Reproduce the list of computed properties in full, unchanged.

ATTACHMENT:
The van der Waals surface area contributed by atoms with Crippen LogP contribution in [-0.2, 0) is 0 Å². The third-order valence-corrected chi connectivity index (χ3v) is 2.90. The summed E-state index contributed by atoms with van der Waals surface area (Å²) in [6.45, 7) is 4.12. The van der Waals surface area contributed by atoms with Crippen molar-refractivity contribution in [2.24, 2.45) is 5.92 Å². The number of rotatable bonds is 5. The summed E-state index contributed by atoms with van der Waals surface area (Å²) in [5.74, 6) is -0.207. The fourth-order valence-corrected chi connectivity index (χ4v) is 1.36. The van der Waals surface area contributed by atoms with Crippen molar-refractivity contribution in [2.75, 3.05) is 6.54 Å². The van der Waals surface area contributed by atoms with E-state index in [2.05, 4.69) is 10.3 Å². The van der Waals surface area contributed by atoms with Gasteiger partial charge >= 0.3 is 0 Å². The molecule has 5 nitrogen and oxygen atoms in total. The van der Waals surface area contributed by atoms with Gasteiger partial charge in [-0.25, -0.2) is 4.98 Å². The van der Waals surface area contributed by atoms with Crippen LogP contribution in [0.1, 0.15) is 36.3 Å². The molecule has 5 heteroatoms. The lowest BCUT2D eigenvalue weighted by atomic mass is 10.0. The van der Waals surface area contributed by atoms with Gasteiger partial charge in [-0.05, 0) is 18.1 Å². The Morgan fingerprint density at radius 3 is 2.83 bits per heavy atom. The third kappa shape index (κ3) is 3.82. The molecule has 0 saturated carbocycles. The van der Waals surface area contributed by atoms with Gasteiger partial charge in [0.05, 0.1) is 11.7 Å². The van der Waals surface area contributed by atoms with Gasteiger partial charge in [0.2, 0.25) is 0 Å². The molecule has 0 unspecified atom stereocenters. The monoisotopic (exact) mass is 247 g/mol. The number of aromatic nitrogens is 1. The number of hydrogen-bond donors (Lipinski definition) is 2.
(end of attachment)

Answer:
The van der Waals surface area contributed by atoms with Crippen LogP contribution in [-0.2, 0) is 0 Å². The third-order valence-corrected chi connectivity index (χ3v) is 2.90. The summed E-state index contributed by atoms with van der Waals surface area (Å²) in [6.45, 7) is 4.12. The van der Waals surface area contributed by atoms with Crippen molar-refractivity contribution in [2.24, 2.45) is 5.92 Å². The number of rotatable bonds is 5. The summed E-state index contributed by atoms with van der Waals surface area (Å²) in [5.74, 6) is -0.207. The fourth-order valence-corrected chi connectivity index (χ4v) is 1.36. The van der Waals surface area contributed by atoms with Crippen molar-refractivity contribution in [2.75, 3.05) is 6.54 Å². The van der Waals surface area contributed by atoms with E-state index in [2.05, 4.69) is 10.3 Å². The van der Waals surface area contributed by atoms with Gasteiger partial charge >= 0.3 is 0 Å². The molecule has 5 nitrogen and oxygen atoms in total. The van der Waals surface area contributed by atoms with Gasteiger partial charge in [-0.25, -0.2) is 4.98 Å². The van der Waals surface area contributed by atoms with Crippen LogP contribution in [0.1, 0.15) is 36.3 Å². The molecule has 5 heteroatoms. The lowest BCUT2D eigenvalue weighted by atomic mass is 10.0. The van der Waals surface area contributed by atoms with Gasteiger partial charge in [-0.05, 0) is 18.1 Å². The Morgan fingerprint density at radius 3 is 2.83 bits per heavy atom. The third kappa shape index (κ3) is 3.82. The molecule has 0 saturated carbocycles. The van der Waals surface area contributed by atoms with Gasteiger partial charge in [0.05, 0.1) is 11.7 Å². The van der Waals surface area contributed by atoms with Gasteiger partial charge in [0.2, 0.25) is 0 Å². The molecule has 0 unspecified atom stereocenters. The monoisotopic (exact) mass is 247 g/mol. The number of aromatic nitrogens is 1. The number of hydrogen-bond donors (Lipinski definition) is 2.